Center City is on the mend but it still has a long way to go and its biggest challenge may come after New Year’s.
The economy in Philadelphia is still reeling from COVID-19 pandemic and the mandatory restrictions on business activity. But a recent report issued by the Center City Business District shows several rays of hope, despite another record wave of illnesses sweeping through the region.
“We’re in better shape than most East Coast cities,” said Paul Levy, founding executive director of the Center City District. “On the curve to recovery, we’re about a month ahead of Manhattan. This will be a slow and gradual process, but we’re committed to the long haul.”
Levy is optimistic for Philadelphia’s long term future, though he foresees a rough three to five months ahead. Pennsylvania reported over 2,700 new cases on Tuesday, and is now averaging 1,939 new cases a day over the past seven days, the highest rate of new infections during the pandemic.
“This city will recover,” said Levy, whose organization provides services to 220 blocks. "I’m old enough to remember when we lost a quarter million jobs in the 70s and 80s. I can recall the recession of the 90s when we lost 26 percent of the assessed value of the District. And I remember the months after after 9/11 when we wondered if people would ever return to work in office buildings.
“We will survive.”
The District’s latest economic snapshot offers plenty of data and some cheer for the most beleaguered Center City merchants. “But the next few months will be very challenging,” Levy said. “We need to be ready. The biggest challenge will be after the holidays.”
Here are some of the highlights from the report.
Merchants and restaurateurs are preparing for the return of commerce this holiday season, Levy said.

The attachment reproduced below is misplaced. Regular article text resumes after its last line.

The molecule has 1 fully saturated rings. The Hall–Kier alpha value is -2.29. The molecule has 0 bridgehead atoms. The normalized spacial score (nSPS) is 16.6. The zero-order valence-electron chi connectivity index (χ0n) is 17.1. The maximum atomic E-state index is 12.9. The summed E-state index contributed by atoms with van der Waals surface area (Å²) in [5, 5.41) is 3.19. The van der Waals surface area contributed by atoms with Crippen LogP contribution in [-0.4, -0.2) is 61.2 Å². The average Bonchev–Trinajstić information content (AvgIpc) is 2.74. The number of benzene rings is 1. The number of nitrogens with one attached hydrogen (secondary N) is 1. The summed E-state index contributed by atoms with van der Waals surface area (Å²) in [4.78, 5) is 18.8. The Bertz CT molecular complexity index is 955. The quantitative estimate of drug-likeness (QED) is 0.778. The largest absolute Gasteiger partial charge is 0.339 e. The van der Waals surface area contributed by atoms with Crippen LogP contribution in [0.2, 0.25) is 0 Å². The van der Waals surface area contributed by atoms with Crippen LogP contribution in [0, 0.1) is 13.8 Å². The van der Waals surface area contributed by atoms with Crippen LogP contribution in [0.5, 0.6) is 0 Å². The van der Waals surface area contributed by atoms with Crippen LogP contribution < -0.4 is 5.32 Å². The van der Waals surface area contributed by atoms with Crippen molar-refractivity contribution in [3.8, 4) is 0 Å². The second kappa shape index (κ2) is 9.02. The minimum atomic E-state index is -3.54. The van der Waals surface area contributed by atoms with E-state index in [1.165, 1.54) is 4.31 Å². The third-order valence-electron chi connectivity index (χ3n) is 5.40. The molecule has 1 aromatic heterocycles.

Dilworth Plaza, which suffered $3 million in damages by looters in late May, has been restored. The plaza’s traditional holiday attractions are returning, albeit in a scaled back form to assure residents and visitors alike that their health remains the city’s top concern.
The Christmas Village will have half as many holiday vendors and they’ll be spaced to limit crowds and ensure social distancing, Levy said. The skating rink on the plaza will offer timed, 90-minute tickets and tightly control the number of skaters on the ice. The Wintergarden on the Greenfield Lawn, with its whimsical topiary garden of reindeer, is scheduled to open on Friday. “We’ll have a wine garden, but seating will be farther apart.”
Open-sided “cabins” and several cafes and eateries retrofitted with plexiglass barriers will serve Center City residents, workers and shoppers.
“Even with all the anxiety surrounding the pandemic, we feel like we know how to manage this,” Levy said. “And if we have to dial things back , we’ll dial things back.”
Jobs are (partly) back
More broadly, employment is returning to normal but still weak. Nearly 101,200 Philadelphians lost their jobs between March and April. But by August, 43,400 of those were back to work. Total employment in the city has slowly returned, rising to 690,200 in August. During the same month in 2019, there were a total of 739,400 employed in Philadelphia.
“We’re still 50,000 jobs below our August 2019 numbers,” said Levy. “We’re improving, but by no means are we completely there.”
There’s been a “slow, steady but fragile” recovery for restaurants and retail. Between July and late September, the number of Center City businesses that were open to customers rose from 54% to 79%, Levy said.